In Season 2002-2003, Martin O’Neill, led the club to the UEFA Cup Final in Seville against Jose Mourinho’s Porto side. Watching on from the sidelines for any player would have been frustrating and for Petta it was just that.
He admitted: “Obviously I was happy that Celtic were there, but as a player you want to play. You want to be involved and I wasn’t involved, so I was a bit disappointed that I wasn’t involved in the game at all.
“You want to be a part of it [UEFA Cup Final] and I wasn’t. I had a difficult season, I did everything I could possibly do to get on that team sheet. I knew I wasn’t going to start, but I thought I done enough to be on that bench, but it wasn’t to be.
“It was tough to watch them play, I wished them all the best of course, but you’ve got to be honest here and say ‘look you want to be there, you want to be involved and you would be disappointed if you don’t’.”
Celtic lost the final 3-2 after extra time, despite club legend Henrik Larsson scoring twice for the Bhoys.
On the defeat to Porto in the final, Petta said: “It’s a kind of anti-climax, you go there and you want to win. We played against Porto a couple of times in friendlies and we know what we were up against.”
However there was a sour note in terms of the way that Porto under Mourinho went about the match, in regards to their on the field antics and simulation. Petta added: “To lose the way we lost and Mourinho for me, he does anything to win, anything, if it means cheating or whatever we call it, he does that.
“It’s a bit sour, the dressing rooms were right next to each other and it wasn’t really pleasant to hear them celebrating. Its part and parcel of the game, but it’s not something that’s really nice. Faking an injury, rolling about and time-wasting, all that kind of stuff.”
Season 2002-2003 was the beginning of the end for Petta’s Celtic career as he played just five games that season and sat out on arguably the biggest game for the club in decades. The following season he played one game for Celtic in the Champions League against hungarian side MTK, before being loaned out to Fulham.
Although at this stage, Petta did not think it would be the end of his stay at Celtic Park, but was looking for regular first team football. He admitted: “To be honest no, I didn’t think it [Celtic career] was over, I was just happy to be playing again.”
“I was told to be more creative, and I did it. I did it in reserve games, but I never got a game. I went out on loan to Fulham in December and I was happy to be there, because I needed it, I needed to get playing. I was just happy to be out there and start playing again and being involved.”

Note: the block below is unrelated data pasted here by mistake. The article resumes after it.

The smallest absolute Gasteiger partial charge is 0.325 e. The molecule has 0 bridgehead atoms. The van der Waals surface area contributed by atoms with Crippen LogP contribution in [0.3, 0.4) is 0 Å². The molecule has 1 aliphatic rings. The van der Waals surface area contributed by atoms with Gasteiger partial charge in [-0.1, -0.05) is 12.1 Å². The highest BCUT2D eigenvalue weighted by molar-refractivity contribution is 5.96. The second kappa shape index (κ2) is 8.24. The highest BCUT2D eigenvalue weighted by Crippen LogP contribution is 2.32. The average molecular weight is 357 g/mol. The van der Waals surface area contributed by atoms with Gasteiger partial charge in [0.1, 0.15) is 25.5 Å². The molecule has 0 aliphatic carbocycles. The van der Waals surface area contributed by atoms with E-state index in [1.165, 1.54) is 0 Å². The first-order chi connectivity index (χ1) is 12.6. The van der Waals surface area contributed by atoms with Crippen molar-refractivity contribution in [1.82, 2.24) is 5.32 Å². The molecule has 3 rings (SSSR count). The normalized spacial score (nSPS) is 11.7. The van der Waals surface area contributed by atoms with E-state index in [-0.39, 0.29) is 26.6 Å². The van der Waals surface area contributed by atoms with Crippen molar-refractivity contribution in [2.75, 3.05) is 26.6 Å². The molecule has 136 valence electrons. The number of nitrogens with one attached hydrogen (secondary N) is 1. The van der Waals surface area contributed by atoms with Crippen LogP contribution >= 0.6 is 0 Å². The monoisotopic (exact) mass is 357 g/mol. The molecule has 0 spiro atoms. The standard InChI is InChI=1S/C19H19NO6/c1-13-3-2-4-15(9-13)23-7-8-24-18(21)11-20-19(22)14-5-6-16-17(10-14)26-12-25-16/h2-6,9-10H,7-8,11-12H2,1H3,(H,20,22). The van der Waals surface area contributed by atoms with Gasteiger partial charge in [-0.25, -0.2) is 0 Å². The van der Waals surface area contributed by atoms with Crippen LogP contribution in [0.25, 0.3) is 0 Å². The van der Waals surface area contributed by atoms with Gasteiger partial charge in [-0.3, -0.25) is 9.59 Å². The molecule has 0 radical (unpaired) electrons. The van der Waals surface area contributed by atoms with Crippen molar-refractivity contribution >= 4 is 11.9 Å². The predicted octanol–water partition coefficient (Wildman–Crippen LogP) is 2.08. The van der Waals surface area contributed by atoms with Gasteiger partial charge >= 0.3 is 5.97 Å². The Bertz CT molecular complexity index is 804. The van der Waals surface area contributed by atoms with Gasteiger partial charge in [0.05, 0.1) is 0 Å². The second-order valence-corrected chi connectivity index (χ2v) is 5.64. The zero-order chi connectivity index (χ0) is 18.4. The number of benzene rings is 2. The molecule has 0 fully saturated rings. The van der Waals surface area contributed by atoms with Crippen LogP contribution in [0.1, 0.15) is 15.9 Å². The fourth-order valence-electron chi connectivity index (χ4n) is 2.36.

In February 2005, Petta left Celtic permanently, but it took him three months to find a club and Petta is suspicious about his failure to find a club after leaving Parkhead.
He said: “See after leaving Celtic, it took me three months. I couldn’t find a club; you tell me how you cannot get a club when you leave Celtic? So somebody’s had it out for me, I’ve got to be honest; somebody was out there saying bad things about me.”
Petta finally found a club and signed for Darlington FC, in the North East of England. On the current plight to befall the Quakers, Petta said: “It’s just a shame, it really is a shame. I stayed there for five months, but I really had a good time with the players etc and a nice wee place too. It’s hard really hard to take, but that’s today’s climate it’s tough for clubs.”
Petta went on to play for Bradford and then made the move to play in the A-League down under, before finally hanging up his boots.
This summer, reports in the press stated that Petta could once more pull on his boots again playing for Paul Hartley’s Alloa Athletic. On that speculation he admitted: “I got a phone call from Mark Guidi and he said ‘can I pass on your number to Paul Hartley, because he got word of the fact that I was thinking about coming out and playing football again. Obviously he [Hartley] was a new manager and he wanted to get players in there to help him. I was interested but at the same time it never got to the next stage. I was busy with my business and we couldn’t get to an agreement.”
Latest page update: made by joebloggscity
, Jan 20 2012, 5:17 AM EST
(about this update
About This Update
Edited by joebloggscity
47 words added
15 words deleted
2 images added
1 image deleted
- complete history)
More Info: links to this page